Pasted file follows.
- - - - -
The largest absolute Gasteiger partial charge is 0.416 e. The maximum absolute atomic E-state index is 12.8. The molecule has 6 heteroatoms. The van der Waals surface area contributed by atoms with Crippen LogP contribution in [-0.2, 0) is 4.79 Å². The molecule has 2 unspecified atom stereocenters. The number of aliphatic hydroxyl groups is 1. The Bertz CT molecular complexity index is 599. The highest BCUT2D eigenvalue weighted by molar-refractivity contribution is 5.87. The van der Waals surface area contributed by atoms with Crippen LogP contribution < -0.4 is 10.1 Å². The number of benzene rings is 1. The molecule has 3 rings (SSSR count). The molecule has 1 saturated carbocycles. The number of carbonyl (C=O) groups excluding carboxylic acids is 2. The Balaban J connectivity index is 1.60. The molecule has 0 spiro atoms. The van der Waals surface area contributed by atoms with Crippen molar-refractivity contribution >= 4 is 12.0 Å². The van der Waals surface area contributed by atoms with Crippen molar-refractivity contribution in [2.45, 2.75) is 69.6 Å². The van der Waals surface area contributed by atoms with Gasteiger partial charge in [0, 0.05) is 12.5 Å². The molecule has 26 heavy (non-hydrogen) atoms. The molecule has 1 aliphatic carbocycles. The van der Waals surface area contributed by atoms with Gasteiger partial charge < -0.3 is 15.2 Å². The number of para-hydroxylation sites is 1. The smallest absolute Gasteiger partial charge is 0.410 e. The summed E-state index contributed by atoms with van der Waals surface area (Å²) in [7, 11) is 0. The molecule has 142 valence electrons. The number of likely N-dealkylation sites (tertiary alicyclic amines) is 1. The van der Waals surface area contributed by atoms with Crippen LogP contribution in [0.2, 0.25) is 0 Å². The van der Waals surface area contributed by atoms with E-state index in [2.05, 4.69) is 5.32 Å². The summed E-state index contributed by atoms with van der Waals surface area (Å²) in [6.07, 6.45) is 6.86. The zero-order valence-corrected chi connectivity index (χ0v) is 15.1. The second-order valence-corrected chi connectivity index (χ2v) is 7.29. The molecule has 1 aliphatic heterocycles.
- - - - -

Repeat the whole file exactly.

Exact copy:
The largest absolute Gasteiger partial charge is 0.416 e. The maximum absolute atomic E-state index is 12.8. The molecule has 6 heteroatoms. The van der Waals surface area contributed by atoms with Crippen LogP contribution in [-0.2, 0) is 4.79 Å². The molecule has 2 unspecified atom stereocenters. The number of aliphatic hydroxyl groups is 1. The Bertz CT molecular complexity index is 599. The highest BCUT2D eigenvalue weighted by molar-refractivity contribution is 5.87. The van der Waals surface area contributed by atoms with Crippen LogP contribution < -0.4 is 10.1 Å². The number of benzene rings is 1. The molecule has 3 rings (SSSR count). The molecule has 1 saturated carbocycles. The number of carbonyl (C=O) groups excluding carboxylic acids is 2. The Balaban J connectivity index is 1.60. The molecule has 0 spiro atoms. The van der Waals surface area contributed by atoms with Crippen molar-refractivity contribution >= 4 is 12.0 Å². The van der Waals surface area contributed by atoms with Crippen molar-refractivity contribution in [2.45, 2.75) is 69.6 Å². The van der Waals surface area contributed by atoms with Gasteiger partial charge in [0, 0.05) is 12.5 Å². The molecule has 26 heavy (non-hydrogen) atoms. The molecule has 1 aliphatic carbocycles. The van der Waals surface area contributed by atoms with Gasteiger partial charge < -0.3 is 15.2 Å². The number of para-hydroxylation sites is 1. The smallest absolute Gasteiger partial charge is 0.410 e. The summed E-state index contributed by atoms with van der Waals surface area (Å²) in [7, 11) is 0. The molecule has 142 valence electrons. The number of likely N-dealkylation sites (tertiary alicyclic amines) is 1. The van der Waals surface area contributed by atoms with Crippen LogP contribution in [0.2, 0.25) is 0 Å². The van der Waals surface area contributed by atoms with E-state index in [2.05, 4.69) is 5.32 Å². The summed E-state index contributed by atoms with van der Waals surface area (Å²) in [6.07, 6.45) is 6.86. The zero-order valence-corrected chi connectivity index (χ0v) is 15.1. The second-order valence-corrected chi connectivity index (χ2v) is 7.29. The molecule has 1 aliphatic heterocycles.